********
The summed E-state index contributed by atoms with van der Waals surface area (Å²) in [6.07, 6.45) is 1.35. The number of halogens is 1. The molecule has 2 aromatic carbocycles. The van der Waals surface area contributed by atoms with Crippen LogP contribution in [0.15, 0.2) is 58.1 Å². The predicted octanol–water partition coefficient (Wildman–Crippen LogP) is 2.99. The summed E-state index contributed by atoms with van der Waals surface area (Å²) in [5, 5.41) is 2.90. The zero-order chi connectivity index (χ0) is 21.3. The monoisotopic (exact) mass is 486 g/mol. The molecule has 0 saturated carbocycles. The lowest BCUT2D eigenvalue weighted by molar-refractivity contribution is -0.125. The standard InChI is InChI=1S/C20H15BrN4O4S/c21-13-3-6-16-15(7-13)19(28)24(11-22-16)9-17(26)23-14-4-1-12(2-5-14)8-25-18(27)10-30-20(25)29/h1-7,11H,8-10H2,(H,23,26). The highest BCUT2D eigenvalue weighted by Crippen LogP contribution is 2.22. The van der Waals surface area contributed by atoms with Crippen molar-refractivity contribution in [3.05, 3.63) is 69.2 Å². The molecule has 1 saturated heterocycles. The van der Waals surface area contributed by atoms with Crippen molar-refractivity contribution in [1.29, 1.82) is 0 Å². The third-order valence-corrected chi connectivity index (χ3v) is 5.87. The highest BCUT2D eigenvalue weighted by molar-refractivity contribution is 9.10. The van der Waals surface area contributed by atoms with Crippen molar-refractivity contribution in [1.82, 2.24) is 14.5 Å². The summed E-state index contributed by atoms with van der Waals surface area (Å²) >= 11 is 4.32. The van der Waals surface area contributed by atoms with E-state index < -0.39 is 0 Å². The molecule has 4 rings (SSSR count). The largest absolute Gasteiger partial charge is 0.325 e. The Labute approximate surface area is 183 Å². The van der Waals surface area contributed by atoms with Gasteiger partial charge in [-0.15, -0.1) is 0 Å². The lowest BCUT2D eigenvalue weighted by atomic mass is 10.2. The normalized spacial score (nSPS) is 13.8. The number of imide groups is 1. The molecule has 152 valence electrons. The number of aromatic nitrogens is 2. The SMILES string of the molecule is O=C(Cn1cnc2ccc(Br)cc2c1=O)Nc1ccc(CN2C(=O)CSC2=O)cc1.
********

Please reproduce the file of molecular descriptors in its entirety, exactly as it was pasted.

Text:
The summed E-state index contributed by atoms with van der Waals surface area (Å²) in [6.07, 6.45) is 1.35. The number of halogens is 1. The molecule has 2 aromatic carbocycles. The van der Waals surface area contributed by atoms with Crippen LogP contribution in [0.15, 0.2) is 58.1 Å². The predicted octanol–water partition coefficient (Wildman–Crippen LogP) is 2.99. The summed E-state index contributed by atoms with van der Waals surface area (Å²) in [5, 5.41) is 2.90. The zero-order chi connectivity index (χ0) is 21.3. The monoisotopic (exact) mass is 486 g/mol. The molecule has 0 saturated carbocycles. The lowest BCUT2D eigenvalue weighted by molar-refractivity contribution is -0.125. The standard InChI is InChI=1S/C20H15BrN4O4S/c21-13-3-6-16-15(7-13)19(28)24(11-22-16)9-17(26)23-14-4-1-12(2-5-14)8-25-18(27)10-30-20(25)29/h1-7,11H,8-10H2,(H,23,26). The highest BCUT2D eigenvalue weighted by Crippen LogP contribution is 2.22. The van der Waals surface area contributed by atoms with Crippen molar-refractivity contribution in [3.05, 3.63) is 69.2 Å². The molecule has 1 saturated heterocycles. The van der Waals surface area contributed by atoms with Crippen molar-refractivity contribution in [1.29, 1.82) is 0 Å². The third-order valence-corrected chi connectivity index (χ3v) is 5.87. The highest BCUT2D eigenvalue weighted by molar-refractivity contribution is 9.10. The van der Waals surface area contributed by atoms with Crippen molar-refractivity contribution in [1.82, 2.24) is 14.5 Å². The summed E-state index contributed by atoms with van der Waals surface area (Å²) >= 11 is 4.32. The van der Waals surface area contributed by atoms with E-state index < -0.39 is 0 Å². The molecule has 4 rings (SSSR count). The largest absolute Gasteiger partial charge is 0.325 e. The Labute approximate surface area is 183 Å². The van der Waals surface area contributed by atoms with Gasteiger partial charge in [-0.15, -0.1) is 0 Å². The lowest BCUT2D eigenvalue weighted by atomic mass is 10.2. The normalized spacial score (nSPS) is 13.8. The number of imide groups is 1. The molecule has 152 valence electrons. The number of aromatic nitrogens is 2. The SMILES string of the molecule is O=C(Cn1cnc2ccc(Br)cc2c1=O)Nc1ccc(CN2C(=O)CSC2=O)cc1.